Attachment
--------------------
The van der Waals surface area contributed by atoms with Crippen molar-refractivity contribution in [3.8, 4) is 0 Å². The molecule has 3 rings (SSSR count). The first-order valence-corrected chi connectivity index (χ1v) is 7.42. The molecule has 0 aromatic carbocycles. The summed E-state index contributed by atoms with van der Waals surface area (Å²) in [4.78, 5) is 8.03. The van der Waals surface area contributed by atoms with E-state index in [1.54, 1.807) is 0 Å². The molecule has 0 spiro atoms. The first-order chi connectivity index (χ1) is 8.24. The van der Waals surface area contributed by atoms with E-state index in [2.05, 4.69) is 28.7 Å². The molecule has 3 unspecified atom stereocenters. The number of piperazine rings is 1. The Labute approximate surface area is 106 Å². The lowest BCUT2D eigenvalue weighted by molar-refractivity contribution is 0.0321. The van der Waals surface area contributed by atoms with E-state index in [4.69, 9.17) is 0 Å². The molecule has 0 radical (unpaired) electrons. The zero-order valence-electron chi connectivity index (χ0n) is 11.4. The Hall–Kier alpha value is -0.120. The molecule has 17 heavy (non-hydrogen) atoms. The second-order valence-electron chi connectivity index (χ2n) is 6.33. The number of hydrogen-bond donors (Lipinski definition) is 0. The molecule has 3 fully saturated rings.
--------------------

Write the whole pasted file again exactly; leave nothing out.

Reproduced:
The van der Waals surface area contributed by atoms with Crippen molar-refractivity contribution in [3.8, 4) is 0 Å². The molecule has 3 rings (SSSR count). The first-order valence-corrected chi connectivity index (χ1v) is 7.42. The molecule has 0 aromatic carbocycles. The summed E-state index contributed by atoms with van der Waals surface area (Å²) in [4.78, 5) is 8.03. The van der Waals surface area contributed by atoms with E-state index in [1.54, 1.807) is 0 Å². The molecule has 0 spiro atoms. The first-order chi connectivity index (χ1) is 8.24. The van der Waals surface area contributed by atoms with E-state index in [2.05, 4.69) is 28.7 Å². The molecule has 3 unspecified atom stereocenters. The number of piperazine rings is 1. The Labute approximate surface area is 106 Å². The lowest BCUT2D eigenvalue weighted by molar-refractivity contribution is 0.0321. The van der Waals surface area contributed by atoms with E-state index in [4.69, 9.17) is 0 Å². The molecule has 0 radical (unpaired) electrons. The zero-order valence-electron chi connectivity index (χ0n) is 11.4. The Hall–Kier alpha value is -0.120. The molecule has 17 heavy (non-hydrogen) atoms. The second-order valence-electron chi connectivity index (χ2n) is 6.33. The number of hydrogen-bond donors (Lipinski definition) is 0. The molecule has 3 fully saturated rings.